Colombia/Sony [Release date 13.11.15]
To say I was looking forward to this is an understatement! It has been fourteen years since the last album under the ELO name, 2001′s ‘Zoom’ and there was the album of cover versions of long lost radio classics, ‘Radio Days’ under Jeff Lynne’s name in 2012. It did seem that he was quite happy pottering in his studio producing and writing for fellow musicians, along with re-recording ELO classics with more up to date studio technology. However, after last year’s triumphant Hyde Park gig the Jeff Lynne/ELO bandwagon has started off again and kept on rolling.
This album is a mix of solo Jeff Lynne and the classic ELO sound, although it is worth noting, bar some tambourine/shakers from engineer Steven Jay and backing vocals on a couple of songs from his daughter Laura, everything is played and performed by Jeff Lynne. Surprised long standing ELO member Richard Tandy was not involved as he has been in the live shows, however he does get a name check in the credits!
The single ‘When I Was A Boy’ is a classic ELO tune, as he looks back on his career to date and there is a John Lennon feel to the overall sound, most notably the piano parts. A fantastic way to start the album and announce he is back in his ELO guise.
Don’t go expecting any ELO foot stompers of yore like ‘Hold On Tight’ or ‘Livin’ Thing’, which may disappoint some fans, as Jeff is in reflective mode on this album for the most part. Mind you ‘Ain’t It A Drag’ is a jaunty little number recalling his days in the Traveling Wilburys.’Dirty To The Bone’ is an upbeat tune, albeit he has a bone to pick with the lady in the lyric.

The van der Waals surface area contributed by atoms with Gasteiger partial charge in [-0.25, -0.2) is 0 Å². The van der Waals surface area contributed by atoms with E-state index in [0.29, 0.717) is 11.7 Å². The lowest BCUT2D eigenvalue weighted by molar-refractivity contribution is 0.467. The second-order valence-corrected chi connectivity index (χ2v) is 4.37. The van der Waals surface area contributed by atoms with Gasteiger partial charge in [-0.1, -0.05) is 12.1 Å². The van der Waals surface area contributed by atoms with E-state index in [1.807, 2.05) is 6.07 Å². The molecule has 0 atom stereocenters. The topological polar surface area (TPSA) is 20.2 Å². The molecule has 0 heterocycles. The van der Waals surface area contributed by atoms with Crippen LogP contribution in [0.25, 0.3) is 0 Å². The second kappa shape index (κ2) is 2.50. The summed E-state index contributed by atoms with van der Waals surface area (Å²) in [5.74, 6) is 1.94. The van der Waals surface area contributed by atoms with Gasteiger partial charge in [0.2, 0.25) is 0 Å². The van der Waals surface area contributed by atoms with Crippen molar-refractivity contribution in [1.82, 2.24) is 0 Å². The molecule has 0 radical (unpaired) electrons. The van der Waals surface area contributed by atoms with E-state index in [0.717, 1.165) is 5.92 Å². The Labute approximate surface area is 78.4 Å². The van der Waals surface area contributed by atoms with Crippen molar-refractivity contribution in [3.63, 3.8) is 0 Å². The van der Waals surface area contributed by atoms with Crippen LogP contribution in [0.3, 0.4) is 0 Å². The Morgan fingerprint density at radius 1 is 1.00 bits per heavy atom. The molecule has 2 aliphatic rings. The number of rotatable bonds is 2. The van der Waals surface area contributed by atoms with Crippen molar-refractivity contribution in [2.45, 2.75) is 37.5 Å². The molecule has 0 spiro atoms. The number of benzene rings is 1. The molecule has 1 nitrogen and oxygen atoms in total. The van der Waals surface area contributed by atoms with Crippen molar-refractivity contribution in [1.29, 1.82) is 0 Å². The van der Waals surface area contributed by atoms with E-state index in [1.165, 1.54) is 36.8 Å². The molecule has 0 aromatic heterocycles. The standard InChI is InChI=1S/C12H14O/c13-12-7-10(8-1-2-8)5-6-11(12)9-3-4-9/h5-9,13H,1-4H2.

‘When The Night Comes’ has a lovely melody and those swooping strings on the chorus. Part of the song reminded me of the chorus of ‘Without Someone’ off the ‘Balance Of Power’ album.
‘I’m Leaving You’ does sound as though it came of his 1990 solo album ‘Armchair Theatre’, one for the radio and a possible future single. He does get some strings in this one and it is another tribute to the late, great Roy Orbison.
That classic ELO 70′s disco/harmony sound is back on ‘One Step At A Time’. It could have come off ‘Discovery’ and is a real treat for fans of the band’s mid/late 70′s sound. ‘Love And Rain’ is another harking back to the past with his daughter adding her vocals in the background.
The digipak version adds two bonus songs. Not overly taken by ‘Blue’ which is okay, however ‘Fault Line’ is more fun, a little gentle rock ‘n’ roll pastiche.
This album is a triumph as it keeps much of the classic ELO sounds we know and adds in his solo influence, plus moves the sound into a few new avenues like the reggae/funk on ‘When The Night Comes’.
This is as good as I’d hoped, if not better and it does take a few spins to get into some of the songs but it is all worth it. So good to hear these new songs and really hope there will be more songs in the not too distant future. Until then, sit back and enjoy! ****1/2
Review by Jason Ritchie
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